The city of St. Joseph, Mo. planned to spend money from the parks tax this offseason to fix the water situation at the course, but then the Federal Emergency Management Agency came out with new flood maps, delaying the project. The maps require the city to submit extensive documentation about the project to ensure it won’t affect the current flood levels.
With nearby clubs completing recent renovations, the city-owned Fairview Golf Course in St. Joseph, Mo. is in need of enhancements, the St. Joseph News-Press reported. While Fairview is the only public course in town, it still competes with the St. Joseph Country Club, Moila Country Club and nearby public courses in other communities.
The COVID-19 pandemic created an explosion in the sport and provided an economic boost to Fairview, helping it rely less on city money to stay afloat, the News-Press reported.
“We have done pretty well financially the last two or three years,” said Parks Director Chuck Kempf. “We still are subsidized to some level by the city, but it’s much less than it was a few years ago.”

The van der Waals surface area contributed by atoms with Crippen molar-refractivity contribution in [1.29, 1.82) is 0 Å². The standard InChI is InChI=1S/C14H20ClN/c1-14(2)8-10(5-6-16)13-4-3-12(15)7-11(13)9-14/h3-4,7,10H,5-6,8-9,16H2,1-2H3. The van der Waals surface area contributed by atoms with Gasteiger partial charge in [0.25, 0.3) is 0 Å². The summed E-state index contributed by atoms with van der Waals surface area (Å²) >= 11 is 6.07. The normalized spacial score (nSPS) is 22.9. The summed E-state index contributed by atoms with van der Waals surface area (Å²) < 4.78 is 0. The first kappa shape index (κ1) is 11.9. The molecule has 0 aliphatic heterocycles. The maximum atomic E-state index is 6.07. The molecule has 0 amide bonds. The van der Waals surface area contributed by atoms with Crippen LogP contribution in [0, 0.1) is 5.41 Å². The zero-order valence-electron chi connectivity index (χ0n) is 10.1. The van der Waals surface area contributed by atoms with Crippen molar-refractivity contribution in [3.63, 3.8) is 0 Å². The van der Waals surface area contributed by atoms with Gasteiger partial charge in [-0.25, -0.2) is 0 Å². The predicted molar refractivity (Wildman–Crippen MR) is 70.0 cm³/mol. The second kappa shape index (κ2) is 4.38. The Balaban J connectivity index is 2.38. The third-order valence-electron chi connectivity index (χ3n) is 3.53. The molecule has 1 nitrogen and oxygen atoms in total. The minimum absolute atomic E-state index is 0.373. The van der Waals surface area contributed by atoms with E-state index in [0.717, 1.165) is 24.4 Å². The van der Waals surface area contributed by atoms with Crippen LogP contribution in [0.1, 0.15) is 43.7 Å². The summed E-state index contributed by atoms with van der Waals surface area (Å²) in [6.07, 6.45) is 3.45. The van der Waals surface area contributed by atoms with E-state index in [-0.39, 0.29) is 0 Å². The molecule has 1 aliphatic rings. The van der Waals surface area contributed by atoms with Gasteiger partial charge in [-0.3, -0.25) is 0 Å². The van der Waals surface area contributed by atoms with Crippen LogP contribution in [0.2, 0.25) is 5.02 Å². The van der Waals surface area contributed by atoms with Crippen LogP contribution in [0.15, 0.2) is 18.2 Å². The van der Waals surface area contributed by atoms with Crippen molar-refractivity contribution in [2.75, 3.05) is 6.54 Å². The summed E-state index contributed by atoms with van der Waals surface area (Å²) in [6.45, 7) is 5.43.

Although Fairview has seen an increase in golfers, the St. Joseph Country Club and Moila both recently renovated their courses and clubhouses, leaving the only public golf facility in town looking a little downtrodden, the News-Press reported. The most pressing concern is the silted ponds and poor irrigation system.
“There is a tremendous amount of stormwater that enters this golf course from the north,” Kempf said. “It travels with a lot of debris and trash and just all kinds of material and that’s why the ponds silt in so quickly.”
The city had planned to spend about $1.25 million from the parks tax this offseason to fix the water situation at the course, but then the Federal Emergency Management Agency came out with new flood maps, delaying the project, the News-Press reported.
The new flood maps require the city to submit extensive documentation about the project to ensure it won’t affect the current flood levels, the News-Press reported. Kempf said they won’t be able to start the project until next year. The work will either keep the ponds, create a moving stream or flow the water underground through pipes.
In the meantime, Fairview has to stay competitive in other ways, like cheaper rates or the course’s long-standing history in town, the News-Press reported.
“It’s a challenging course, but it’s a fun course to golf,” said Duane Kimble, a marshal at Fairview. “It’s been here a long time and because of its familiarity with a lot of golfers, I think they enjoy that.”